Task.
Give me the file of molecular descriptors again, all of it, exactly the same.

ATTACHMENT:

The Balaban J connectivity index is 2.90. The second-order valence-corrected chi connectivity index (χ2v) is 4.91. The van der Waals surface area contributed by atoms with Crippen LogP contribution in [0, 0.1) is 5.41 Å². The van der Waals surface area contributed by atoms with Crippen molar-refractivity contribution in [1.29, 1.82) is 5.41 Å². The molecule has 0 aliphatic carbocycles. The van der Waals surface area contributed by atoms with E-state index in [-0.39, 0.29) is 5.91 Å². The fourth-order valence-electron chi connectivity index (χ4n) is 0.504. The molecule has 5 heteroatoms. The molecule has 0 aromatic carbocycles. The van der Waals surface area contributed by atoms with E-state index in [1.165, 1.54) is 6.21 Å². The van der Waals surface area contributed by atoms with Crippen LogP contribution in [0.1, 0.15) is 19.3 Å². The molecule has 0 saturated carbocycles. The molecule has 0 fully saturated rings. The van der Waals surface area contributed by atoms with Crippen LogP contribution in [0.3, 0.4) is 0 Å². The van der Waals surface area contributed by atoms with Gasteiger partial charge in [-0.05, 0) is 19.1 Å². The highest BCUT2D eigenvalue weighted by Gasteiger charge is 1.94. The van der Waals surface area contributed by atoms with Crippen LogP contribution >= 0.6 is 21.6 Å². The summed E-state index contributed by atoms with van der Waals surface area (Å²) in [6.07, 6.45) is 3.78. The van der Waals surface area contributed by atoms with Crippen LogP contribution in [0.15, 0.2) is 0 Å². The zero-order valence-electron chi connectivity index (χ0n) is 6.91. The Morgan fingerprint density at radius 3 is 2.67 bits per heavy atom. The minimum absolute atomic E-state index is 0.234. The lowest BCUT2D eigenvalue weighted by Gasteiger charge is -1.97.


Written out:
The Balaban J connectivity index is 2.90. The second-order valence-corrected chi connectivity index (χ2v) is 4.91. The van der Waals surface area contributed by atoms with Crippen LogP contribution in [0, 0.1) is 5.41 Å². The van der Waals surface area contributed by atoms with Crippen molar-refractivity contribution in [1.29, 1.82) is 5.41 Å². The molecule has 0 aliphatic carbocycles. The van der Waals surface area contributed by atoms with E-state index in [-0.39, 0.29) is 5.91 Å². The fourth-order valence-electron chi connectivity index (χ4n) is 0.504. The molecule has 5 heteroatoms. The molecule has 0 aromatic carbocycles. The van der Waals surface area contributed by atoms with E-state index in [1.165, 1.54) is 6.21 Å². The van der Waals surface area contributed by atoms with Crippen LogP contribution in [0.1, 0.15) is 19.3 Å². The molecule has 0 saturated carbocycles. The molecule has 0 fully saturated rings. The van der Waals surface area contributed by atoms with Crippen LogP contribution in [0.3, 0.4) is 0 Å². The van der Waals surface area contributed by atoms with Gasteiger partial charge in [-0.05, 0) is 19.1 Å². The highest BCUT2D eigenvalue weighted by Gasteiger charge is 1.94. The van der Waals surface area contributed by atoms with Crippen LogP contribution >= 0.6 is 21.6 Å². The summed E-state index contributed by atoms with van der Waals surface area (Å²) in [6.07, 6.45) is 3.78. The van der Waals surface area contributed by atoms with Crippen LogP contribution in [0.15, 0.2) is 0 Å². The zero-order valence-electron chi connectivity index (χ0n) is 6.91. The Morgan fingerprint density at radius 3 is 2.67 bits per heavy atom. The minimum absolute atomic E-state index is 0.234. The lowest BCUT2D eigenvalue weighted by Gasteiger charge is -1.97.